I recognize how important it is to manage kids' fears in these types of situations; two of mine are prone to nervousness and I'd never knowingly want to burden them with increased anxiety. But at the same time, it is hard for me to soften the fact that over 8,000 people so far have died in Japan and that, given the radiation situation, many of the long term effects of the disaster will not be known for years. It's a bitter pill, but is it one I should be having them swallow?
How do you balance wanting to be truthful with your kids about these types of crises without scaring them too much? How has your family discussed the devastation in Japan?comments powered by Disqus
This post will not (although it could) be a treatise on the value of "alone time" for a healthy marriage. Nor will it be an ode to how nice it was for me to have a few days off from lunch-packing, carpool-driving and homework-nagging. There is no question I completely enjoyed my break from the kids. But my biggest discovery this past weekend was that it was the kids, perhaps, who needed a break even more.
For those of you who haven't yet seen it, the eight-week-long transit campaign, placed both inside and on the outside of buses, features a photo of an orange tabby with a stainless steel bar drilled into its head accompanied by the line "I am not lab equipment. End UW cat experiments!" Just as PETA hopes, the image is shocking and demands an immediate response.
If I had my druthers, I'd sit out the entire shopping week that follows Thanksgiving. Black Friday, for starters, has corrupted the fine art of bargain shopping and turned it into a gladiator sport. There is no percentage off that is worth losing sleep, or even worse an eye, over. Especially if you have kids in tow.
When you shop for toys, there is always the conflict between what you think is appropriate/adorable and what the child being shopped for might actually want/play with.
Many of the pop-culture seasonal touchpoints of my youth are completely lost on my kids. You see, while I may have memorized every word to both the Snow Miser and the Heat Miser's songs from The Year Without a Santa Claus, I'm pretty sure the only Rankin-Bass stop-motion Christmas special my kids have ever seen has been Rudolph.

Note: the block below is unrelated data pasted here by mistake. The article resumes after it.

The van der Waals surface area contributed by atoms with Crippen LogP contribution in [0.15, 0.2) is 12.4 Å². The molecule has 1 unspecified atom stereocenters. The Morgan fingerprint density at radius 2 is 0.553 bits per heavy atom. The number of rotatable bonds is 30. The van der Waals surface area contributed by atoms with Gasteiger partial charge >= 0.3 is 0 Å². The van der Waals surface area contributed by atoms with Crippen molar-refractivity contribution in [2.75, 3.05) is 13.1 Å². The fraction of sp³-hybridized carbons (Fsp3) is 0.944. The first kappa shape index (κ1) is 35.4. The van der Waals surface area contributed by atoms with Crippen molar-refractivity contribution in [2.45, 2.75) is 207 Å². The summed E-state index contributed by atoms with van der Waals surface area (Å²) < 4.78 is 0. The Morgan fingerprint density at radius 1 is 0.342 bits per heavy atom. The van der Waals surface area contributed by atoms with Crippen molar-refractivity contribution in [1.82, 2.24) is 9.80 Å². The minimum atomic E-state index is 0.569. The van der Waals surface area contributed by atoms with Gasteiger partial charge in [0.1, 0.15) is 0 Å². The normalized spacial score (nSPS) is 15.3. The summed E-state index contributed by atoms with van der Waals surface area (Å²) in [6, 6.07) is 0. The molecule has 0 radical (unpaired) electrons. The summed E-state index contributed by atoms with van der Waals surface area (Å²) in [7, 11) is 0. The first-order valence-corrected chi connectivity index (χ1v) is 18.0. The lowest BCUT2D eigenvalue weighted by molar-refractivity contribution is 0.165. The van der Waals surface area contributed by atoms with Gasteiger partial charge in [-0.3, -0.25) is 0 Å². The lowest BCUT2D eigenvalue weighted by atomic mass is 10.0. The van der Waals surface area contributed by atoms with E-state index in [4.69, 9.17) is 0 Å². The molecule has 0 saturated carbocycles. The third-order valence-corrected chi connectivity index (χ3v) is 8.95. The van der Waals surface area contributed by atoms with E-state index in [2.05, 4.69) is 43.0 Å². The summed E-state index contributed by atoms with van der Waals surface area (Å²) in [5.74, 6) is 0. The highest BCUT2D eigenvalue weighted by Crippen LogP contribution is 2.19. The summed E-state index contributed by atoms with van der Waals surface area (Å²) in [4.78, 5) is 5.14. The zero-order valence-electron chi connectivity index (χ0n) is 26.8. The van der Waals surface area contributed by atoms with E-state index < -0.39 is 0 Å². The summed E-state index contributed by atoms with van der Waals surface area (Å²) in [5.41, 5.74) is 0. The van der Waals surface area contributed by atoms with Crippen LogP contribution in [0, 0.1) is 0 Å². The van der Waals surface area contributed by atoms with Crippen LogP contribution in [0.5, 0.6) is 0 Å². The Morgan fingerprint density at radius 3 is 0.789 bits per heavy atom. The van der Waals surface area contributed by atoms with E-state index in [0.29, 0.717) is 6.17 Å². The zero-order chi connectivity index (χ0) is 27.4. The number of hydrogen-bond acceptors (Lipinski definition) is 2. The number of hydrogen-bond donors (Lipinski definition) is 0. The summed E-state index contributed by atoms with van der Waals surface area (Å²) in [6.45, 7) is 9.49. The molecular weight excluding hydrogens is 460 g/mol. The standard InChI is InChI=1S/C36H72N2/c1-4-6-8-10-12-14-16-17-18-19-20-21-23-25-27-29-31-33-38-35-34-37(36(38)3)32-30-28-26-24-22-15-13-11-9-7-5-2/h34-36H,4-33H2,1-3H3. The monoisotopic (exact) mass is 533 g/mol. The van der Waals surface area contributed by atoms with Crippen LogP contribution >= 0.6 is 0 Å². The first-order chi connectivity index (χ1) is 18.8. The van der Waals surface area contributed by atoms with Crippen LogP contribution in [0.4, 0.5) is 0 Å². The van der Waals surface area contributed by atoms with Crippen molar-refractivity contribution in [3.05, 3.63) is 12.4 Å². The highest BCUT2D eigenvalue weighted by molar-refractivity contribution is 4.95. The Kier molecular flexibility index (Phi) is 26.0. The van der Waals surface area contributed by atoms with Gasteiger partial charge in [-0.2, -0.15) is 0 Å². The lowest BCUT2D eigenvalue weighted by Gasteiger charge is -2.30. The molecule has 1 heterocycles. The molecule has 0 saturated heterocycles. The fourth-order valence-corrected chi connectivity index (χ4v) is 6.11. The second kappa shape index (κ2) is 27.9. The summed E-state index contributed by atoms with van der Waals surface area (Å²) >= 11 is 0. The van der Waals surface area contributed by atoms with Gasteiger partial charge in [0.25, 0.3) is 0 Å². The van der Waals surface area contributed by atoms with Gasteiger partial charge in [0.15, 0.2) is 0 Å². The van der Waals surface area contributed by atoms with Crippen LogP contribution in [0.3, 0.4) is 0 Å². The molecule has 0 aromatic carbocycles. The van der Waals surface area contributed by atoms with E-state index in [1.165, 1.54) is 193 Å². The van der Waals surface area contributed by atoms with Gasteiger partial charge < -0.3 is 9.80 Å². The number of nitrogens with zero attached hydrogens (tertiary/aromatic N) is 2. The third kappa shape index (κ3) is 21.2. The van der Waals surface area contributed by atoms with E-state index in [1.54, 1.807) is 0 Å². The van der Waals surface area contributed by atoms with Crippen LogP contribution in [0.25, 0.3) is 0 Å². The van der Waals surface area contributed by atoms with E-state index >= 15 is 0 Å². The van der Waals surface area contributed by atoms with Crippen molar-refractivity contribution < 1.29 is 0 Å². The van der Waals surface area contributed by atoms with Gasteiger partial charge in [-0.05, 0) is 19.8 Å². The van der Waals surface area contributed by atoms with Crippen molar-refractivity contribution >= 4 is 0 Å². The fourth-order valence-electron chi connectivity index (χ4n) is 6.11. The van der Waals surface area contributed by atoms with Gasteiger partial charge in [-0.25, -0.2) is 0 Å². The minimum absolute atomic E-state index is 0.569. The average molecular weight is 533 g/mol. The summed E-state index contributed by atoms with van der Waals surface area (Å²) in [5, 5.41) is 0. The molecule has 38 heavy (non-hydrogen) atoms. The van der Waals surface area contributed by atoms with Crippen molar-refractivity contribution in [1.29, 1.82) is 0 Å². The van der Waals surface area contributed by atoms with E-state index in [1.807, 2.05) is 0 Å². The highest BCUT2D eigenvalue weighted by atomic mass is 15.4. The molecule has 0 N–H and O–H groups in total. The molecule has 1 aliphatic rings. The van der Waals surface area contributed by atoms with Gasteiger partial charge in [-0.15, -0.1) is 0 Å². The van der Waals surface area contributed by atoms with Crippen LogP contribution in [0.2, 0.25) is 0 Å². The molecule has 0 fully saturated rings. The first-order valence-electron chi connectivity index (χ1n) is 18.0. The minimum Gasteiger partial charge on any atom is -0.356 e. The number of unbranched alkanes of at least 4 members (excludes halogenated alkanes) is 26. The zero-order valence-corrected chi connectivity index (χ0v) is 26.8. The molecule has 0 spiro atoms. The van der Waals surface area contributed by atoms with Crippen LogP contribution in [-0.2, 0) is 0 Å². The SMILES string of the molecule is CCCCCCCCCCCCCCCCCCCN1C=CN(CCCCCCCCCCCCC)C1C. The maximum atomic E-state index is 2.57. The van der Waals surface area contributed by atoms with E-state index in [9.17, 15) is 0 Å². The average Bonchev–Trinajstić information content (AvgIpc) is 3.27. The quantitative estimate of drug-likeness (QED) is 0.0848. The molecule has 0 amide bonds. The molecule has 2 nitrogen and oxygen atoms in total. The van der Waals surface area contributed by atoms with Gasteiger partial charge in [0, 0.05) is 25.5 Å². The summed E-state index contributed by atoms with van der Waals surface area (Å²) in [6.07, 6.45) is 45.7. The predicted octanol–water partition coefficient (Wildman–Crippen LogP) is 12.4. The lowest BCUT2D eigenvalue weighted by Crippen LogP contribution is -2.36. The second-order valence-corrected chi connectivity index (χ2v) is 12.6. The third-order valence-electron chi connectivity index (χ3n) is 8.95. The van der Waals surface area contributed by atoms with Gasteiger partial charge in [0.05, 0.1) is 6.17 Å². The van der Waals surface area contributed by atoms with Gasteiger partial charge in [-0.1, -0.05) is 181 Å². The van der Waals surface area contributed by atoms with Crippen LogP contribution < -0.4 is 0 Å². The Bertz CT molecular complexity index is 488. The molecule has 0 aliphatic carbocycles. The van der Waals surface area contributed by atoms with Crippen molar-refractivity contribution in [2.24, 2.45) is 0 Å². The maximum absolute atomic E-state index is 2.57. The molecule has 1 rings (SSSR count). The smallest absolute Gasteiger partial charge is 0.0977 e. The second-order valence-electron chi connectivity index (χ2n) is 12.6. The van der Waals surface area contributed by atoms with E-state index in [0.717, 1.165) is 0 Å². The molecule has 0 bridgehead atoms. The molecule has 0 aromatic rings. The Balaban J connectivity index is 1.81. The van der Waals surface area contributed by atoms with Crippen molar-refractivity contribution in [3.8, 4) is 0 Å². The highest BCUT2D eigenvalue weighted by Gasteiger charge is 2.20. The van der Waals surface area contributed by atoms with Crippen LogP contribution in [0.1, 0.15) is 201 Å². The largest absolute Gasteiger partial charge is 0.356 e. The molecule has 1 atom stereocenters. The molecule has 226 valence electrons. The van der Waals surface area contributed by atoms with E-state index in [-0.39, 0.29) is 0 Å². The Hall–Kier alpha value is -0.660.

I am so thrilled that the United Way is sponsoring a Teen Gift Drive this holiday season. Sure, teen "wants" often aren't as fun to shop for as precious baby dolls and sweet Lego sets. But middle and high school kids still "need" to feel valued and loved during this time of year. And helping a family in need to provide this for their child is a wonderful way to get in the spirit.
My 11th-grade and 8th-grade sons have heard "the chant" for years. You know which one I'm talking about -- the ESFY (U?) chant (I'm not sure what the parenting post rules are for writing two of the more forbidden four-letter words in the English language) that appears to have both Barry Alvarez and Chancellor Blank quite concerned.
There are many different criteria parents use when evaluating which pre-school programs will be right for their children. Some parents might be looking for an educational philosophy that stresses creativity and community. Others may desire an option that revolves around learning through play or is more academic in approach.
We spent hours poring over name books and checking for inappropriate initial combinations. We looked at meanings, variant spellings and popularity charts. And, as I am sure every parent does, we thought we'd hit the name jackpot with each of our kids. But there are always surprises.